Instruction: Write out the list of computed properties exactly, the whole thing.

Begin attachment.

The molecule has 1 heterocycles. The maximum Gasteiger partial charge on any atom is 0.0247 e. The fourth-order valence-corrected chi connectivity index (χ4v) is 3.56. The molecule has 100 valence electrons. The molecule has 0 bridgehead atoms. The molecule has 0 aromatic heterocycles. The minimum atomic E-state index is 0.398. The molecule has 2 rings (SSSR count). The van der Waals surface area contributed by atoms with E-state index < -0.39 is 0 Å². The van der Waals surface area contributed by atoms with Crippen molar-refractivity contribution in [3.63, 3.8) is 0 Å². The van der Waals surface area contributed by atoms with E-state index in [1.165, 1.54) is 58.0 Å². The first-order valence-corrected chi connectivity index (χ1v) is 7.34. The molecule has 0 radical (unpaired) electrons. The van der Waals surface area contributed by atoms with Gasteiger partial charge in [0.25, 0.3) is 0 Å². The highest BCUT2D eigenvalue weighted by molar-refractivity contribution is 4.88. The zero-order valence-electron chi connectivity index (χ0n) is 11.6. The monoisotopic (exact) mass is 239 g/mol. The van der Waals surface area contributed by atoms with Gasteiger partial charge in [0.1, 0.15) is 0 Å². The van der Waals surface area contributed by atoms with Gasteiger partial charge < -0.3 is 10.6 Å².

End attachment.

The molecule has 1 heterocycles. The maximum Gasteiger partial charge on any atom is 0.0247 e. The fourth-order valence-corrected chi connectivity index (χ4v) is 3.56. The molecule has 100 valence electrons. The molecule has 0 bridgehead atoms. The molecule has 0 aromatic heterocycles. The minimum atomic E-state index is 0.398. The molecule has 2 rings (SSSR count). The van der Waals surface area contributed by atoms with E-state index < -0.39 is 0 Å². The van der Waals surface area contributed by atoms with Crippen molar-refractivity contribution in [3.63, 3.8) is 0 Å². The van der Waals surface area contributed by atoms with E-state index in [1.165, 1.54) is 58.0 Å². The first-order valence-corrected chi connectivity index (χ1v) is 7.34. The molecule has 0 radical (unpaired) electrons. The van der Waals surface area contributed by atoms with Gasteiger partial charge in [0.25, 0.3) is 0 Å². The highest BCUT2D eigenvalue weighted by molar-refractivity contribution is 4.88. The zero-order valence-electron chi connectivity index (χ0n) is 11.6. The monoisotopic (exact) mass is 239 g/mol. The van der Waals surface area contributed by atoms with Gasteiger partial charge in [0.1, 0.15) is 0 Å². The van der Waals surface area contributed by atoms with Gasteiger partial charge < -0.3 is 10.6 Å².